Group restores neglected cemeteries, restores honor to fallen veterans

Veteran Cemetery Restorations Inc. has removed 20 tons of trash,debris from area cemeteries

Michael Cheek makes the same drive down US-1 in Melbourne just about every day.

Michael Cheek makes the same drive down US-1 in Melbourne just about every day.

But two weeks before Christmas in 2018 something made him pull into the J.N. Tucker Memorial Cemetery. It was a detour that still affects him.

“Something pulled me back there for a reason,” Cheek said, remembering the day he drove to the back of the cemetery and found gravesites abandoned and in disrepair.

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“You could barely tell anything was there. It was overgrown. But I saw two white things,” Cheek remembers.

Cheek said he used his bare hands to pull back vines and downed tree branches. That’s when he discovered what he was looking at were the headstones of two military men buried side by side.

“Now I’m angry,” Cheek remembers.

Cheek turned that anger into change. He returned with friends, family and volunteers to clean and restore the forgotten and neglected cemetery. The experience motivated him to team up with friend, Bruce Rothschild, and form Veteran Cemetery Restorations Inc.

“I’m just the founder, he’s the PR guy,” Cheek laughs, referring to his friend and partner.

Cheek served in the Army from 1975-1980. He says seeing the gravesites in such terrible condition gave him the idea to find other neglected cemeteries where veterans are buried and help clean them as well.

The two were surprised when they got a call about another one just five miles away.

“Weeds, grass, headstones falling over,” Rothschilds said, as he described the scene at J.S Stone Community Cemetery off Grant Street in Melbourne.

The African American cemetery established in 1919 had fallen into disrepair as well, 157 veterans are buried there.

“Every one of these headstones have been cleaned and raised out of the ground because they were literally sinking out of view,” Rothschild said, as he walked along the dirt access road. The space is now orderly and clean.

The J.S Stone Cemetery is maintained by the community and the family members of those buried there. Sharon Lucas is the cemetery custodian. Her grandfather, John Stone, originally donated the property so that African Americans in the area would have a cemetery of their own.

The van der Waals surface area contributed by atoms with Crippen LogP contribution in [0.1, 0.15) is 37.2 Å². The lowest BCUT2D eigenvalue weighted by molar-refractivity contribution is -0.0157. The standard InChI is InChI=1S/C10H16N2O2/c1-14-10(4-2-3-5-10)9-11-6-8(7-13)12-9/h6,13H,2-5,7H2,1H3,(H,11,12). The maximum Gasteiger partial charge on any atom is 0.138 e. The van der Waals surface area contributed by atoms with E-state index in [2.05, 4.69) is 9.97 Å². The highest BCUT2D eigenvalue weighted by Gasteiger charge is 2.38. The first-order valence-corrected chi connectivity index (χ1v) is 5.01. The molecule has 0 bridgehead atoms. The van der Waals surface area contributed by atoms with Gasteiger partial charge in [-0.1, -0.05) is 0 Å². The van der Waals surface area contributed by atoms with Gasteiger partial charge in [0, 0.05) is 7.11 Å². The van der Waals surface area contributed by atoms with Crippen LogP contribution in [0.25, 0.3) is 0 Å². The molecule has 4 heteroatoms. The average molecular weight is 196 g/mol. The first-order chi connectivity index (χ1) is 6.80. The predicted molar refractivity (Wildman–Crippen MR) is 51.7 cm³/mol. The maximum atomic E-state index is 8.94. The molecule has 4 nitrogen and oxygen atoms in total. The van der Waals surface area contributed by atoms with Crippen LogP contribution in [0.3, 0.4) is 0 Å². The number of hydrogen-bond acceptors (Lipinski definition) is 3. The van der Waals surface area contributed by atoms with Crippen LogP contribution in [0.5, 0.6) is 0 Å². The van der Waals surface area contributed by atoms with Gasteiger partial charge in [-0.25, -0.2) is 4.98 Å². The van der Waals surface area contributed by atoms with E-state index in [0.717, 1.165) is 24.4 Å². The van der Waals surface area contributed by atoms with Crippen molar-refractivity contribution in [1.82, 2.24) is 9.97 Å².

“Back in the day they would have a cemetery day and people from the community would come out and clean. But the younger people, they don’t,” Stone said.

When Stone heard about the work Veterans Cemetery Restorations Inc. was doing nearby, she gave them a call.

“We do our best to try to keep it looking nice, especially since the Veterans Restoration guys came out. They did a wonderful job.”

Rothschild says that between the two Brevard County cemeteries, Veterans Cemetery Restorations Inc. and their volunteers have removed 20 tons of trash and debris.

The clean-up at J.S Stone happened earlier this year. Rothschild returned last week, along with Rosemarie Yeary, 1st Vice Commander of American Legion 163, to replace the military flags at the cemetery entrance.

Cheek has been dealing with health issues and couldn’t make it. The group wanted to recognize him with the News 6 Getting Results Award.

“Michael is a very unassuming man but he’s a force of nature,” Yeary said. “He’s a veteran himself but he cares so much about other veterans as well.”

“Michael started all this,” Rothschild continued. “It’s taken a village, but it started with one man and it’s one man who felt that so much was wrong for these veterans.”

Cheek said he hopes to be healthy enough to help with the next project but he’s proud of what’s already been accomplished.

“It’s more of an honor to me to give back to the veterans,” he said.

News 6 wants to recognize the people in Central Florida who are Getting Results and making a difference in our community.

[SUBMIT NOMINATION: Getting Results Award]

About the Author:

Paul is a Florida native who graduated from the University of Central Florida. As a multimedia journalist, Paul enjoys profiling the people and places that make Central Florida unique.